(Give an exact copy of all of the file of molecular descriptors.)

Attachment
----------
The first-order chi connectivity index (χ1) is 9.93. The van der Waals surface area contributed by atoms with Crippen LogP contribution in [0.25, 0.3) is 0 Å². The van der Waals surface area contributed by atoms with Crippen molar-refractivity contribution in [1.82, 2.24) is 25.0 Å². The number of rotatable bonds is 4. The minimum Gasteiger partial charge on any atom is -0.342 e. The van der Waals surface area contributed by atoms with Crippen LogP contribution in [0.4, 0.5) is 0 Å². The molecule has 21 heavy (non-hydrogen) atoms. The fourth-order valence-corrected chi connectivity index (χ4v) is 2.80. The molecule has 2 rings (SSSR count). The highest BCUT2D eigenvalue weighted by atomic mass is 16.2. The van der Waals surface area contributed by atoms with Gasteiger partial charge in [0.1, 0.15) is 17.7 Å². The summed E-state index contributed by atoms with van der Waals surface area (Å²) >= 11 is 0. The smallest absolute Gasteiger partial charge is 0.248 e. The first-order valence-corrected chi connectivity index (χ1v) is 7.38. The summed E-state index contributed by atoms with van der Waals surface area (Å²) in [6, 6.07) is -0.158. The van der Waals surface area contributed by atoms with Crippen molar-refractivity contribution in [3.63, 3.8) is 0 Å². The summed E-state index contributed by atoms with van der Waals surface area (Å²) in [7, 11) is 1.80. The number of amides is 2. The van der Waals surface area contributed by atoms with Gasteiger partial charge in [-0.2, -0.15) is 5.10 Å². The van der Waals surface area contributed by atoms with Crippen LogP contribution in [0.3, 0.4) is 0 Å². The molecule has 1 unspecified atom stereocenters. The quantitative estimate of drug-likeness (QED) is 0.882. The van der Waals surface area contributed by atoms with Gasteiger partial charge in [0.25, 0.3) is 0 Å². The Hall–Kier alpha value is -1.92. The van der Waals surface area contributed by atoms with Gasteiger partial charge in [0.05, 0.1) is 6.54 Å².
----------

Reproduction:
The first-order chi connectivity index (χ1) is 9.93. The van der Waals surface area contributed by atoms with Crippen LogP contribution in [0.25, 0.3) is 0 Å². The van der Waals surface area contributed by atoms with Crippen molar-refractivity contribution in [1.82, 2.24) is 25.0 Å². The number of rotatable bonds is 4. The minimum Gasteiger partial charge on any atom is -0.342 e. The van der Waals surface area contributed by atoms with Crippen LogP contribution in [0.4, 0.5) is 0 Å². The molecule has 21 heavy (non-hydrogen) atoms. The fourth-order valence-corrected chi connectivity index (χ4v) is 2.80. The molecule has 2 rings (SSSR count). The highest BCUT2D eigenvalue weighted by atomic mass is 16.2. The van der Waals surface area contributed by atoms with Gasteiger partial charge in [0.1, 0.15) is 17.7 Å². The summed E-state index contributed by atoms with van der Waals surface area (Å²) >= 11 is 0. The smallest absolute Gasteiger partial charge is 0.248 e. The first-order valence-corrected chi connectivity index (χ1v) is 7.38. The summed E-state index contributed by atoms with van der Waals surface area (Å²) in [6, 6.07) is -0.158. The van der Waals surface area contributed by atoms with Crippen molar-refractivity contribution in [3.63, 3.8) is 0 Å². The summed E-state index contributed by atoms with van der Waals surface area (Å²) in [7, 11) is 1.80. The number of amides is 2. The van der Waals surface area contributed by atoms with Gasteiger partial charge in [-0.2, -0.15) is 5.10 Å². The van der Waals surface area contributed by atoms with Crippen LogP contribution in [0.3, 0.4) is 0 Å². The molecule has 1 unspecified atom stereocenters. The quantitative estimate of drug-likeness (QED) is 0.882. The van der Waals surface area contributed by atoms with Gasteiger partial charge in [0.25, 0.3) is 0 Å². The Hall–Kier alpha value is -1.92. The van der Waals surface area contributed by atoms with Gasteiger partial charge in [0.05, 0.1) is 6.54 Å².